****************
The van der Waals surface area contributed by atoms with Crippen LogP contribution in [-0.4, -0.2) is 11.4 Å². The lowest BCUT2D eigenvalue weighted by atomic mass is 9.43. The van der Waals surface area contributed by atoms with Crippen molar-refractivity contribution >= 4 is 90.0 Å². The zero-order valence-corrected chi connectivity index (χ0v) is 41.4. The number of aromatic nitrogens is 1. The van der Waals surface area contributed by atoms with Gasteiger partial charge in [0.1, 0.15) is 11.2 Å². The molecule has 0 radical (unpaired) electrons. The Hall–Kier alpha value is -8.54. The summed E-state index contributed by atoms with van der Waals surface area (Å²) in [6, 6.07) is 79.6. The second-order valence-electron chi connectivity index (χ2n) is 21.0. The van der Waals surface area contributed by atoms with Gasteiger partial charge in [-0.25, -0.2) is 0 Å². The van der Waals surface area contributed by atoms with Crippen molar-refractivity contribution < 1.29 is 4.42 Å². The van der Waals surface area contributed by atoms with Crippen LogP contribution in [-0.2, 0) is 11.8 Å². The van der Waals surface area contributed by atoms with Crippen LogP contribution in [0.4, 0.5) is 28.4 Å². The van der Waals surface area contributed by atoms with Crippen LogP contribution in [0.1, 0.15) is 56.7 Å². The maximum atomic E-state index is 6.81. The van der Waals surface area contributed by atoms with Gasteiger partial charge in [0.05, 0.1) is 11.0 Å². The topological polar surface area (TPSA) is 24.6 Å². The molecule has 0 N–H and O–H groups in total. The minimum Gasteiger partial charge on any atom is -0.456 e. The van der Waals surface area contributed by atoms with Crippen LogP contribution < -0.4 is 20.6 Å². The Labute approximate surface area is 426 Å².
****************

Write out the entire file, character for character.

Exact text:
The van der Waals surface area contributed by atoms with Crippen LogP contribution in [-0.4, -0.2) is 11.4 Å². The lowest BCUT2D eigenvalue weighted by atomic mass is 9.43. The van der Waals surface area contributed by atoms with Crippen molar-refractivity contribution >= 4 is 90.0 Å². The zero-order valence-corrected chi connectivity index (χ0v) is 41.4. The number of aromatic nitrogens is 1. The van der Waals surface area contributed by atoms with Gasteiger partial charge in [0.1, 0.15) is 11.2 Å². The molecule has 0 radical (unpaired) electrons. The Hall–Kier alpha value is -8.54. The summed E-state index contributed by atoms with van der Waals surface area (Å²) in [6, 6.07) is 79.6. The second-order valence-electron chi connectivity index (χ2n) is 21.0. The van der Waals surface area contributed by atoms with Gasteiger partial charge in [-0.25, -0.2) is 0 Å². The van der Waals surface area contributed by atoms with Crippen molar-refractivity contribution < 1.29 is 4.42 Å². The van der Waals surface area contributed by atoms with Crippen LogP contribution in [-0.2, 0) is 11.8 Å². The van der Waals surface area contributed by atoms with Crippen LogP contribution in [0.4, 0.5) is 28.4 Å². The van der Waals surface area contributed by atoms with Crippen LogP contribution in [0.1, 0.15) is 56.7 Å². The maximum atomic E-state index is 6.81. The van der Waals surface area contributed by atoms with Gasteiger partial charge in [0.05, 0.1) is 11.0 Å². The topological polar surface area (TPSA) is 24.6 Å². The molecule has 0 N–H and O–H groups in total. The minimum Gasteiger partial charge on any atom is -0.456 e. The van der Waals surface area contributed by atoms with Crippen LogP contribution < -0.4 is 20.6 Å². The Labute approximate surface area is 426 Å².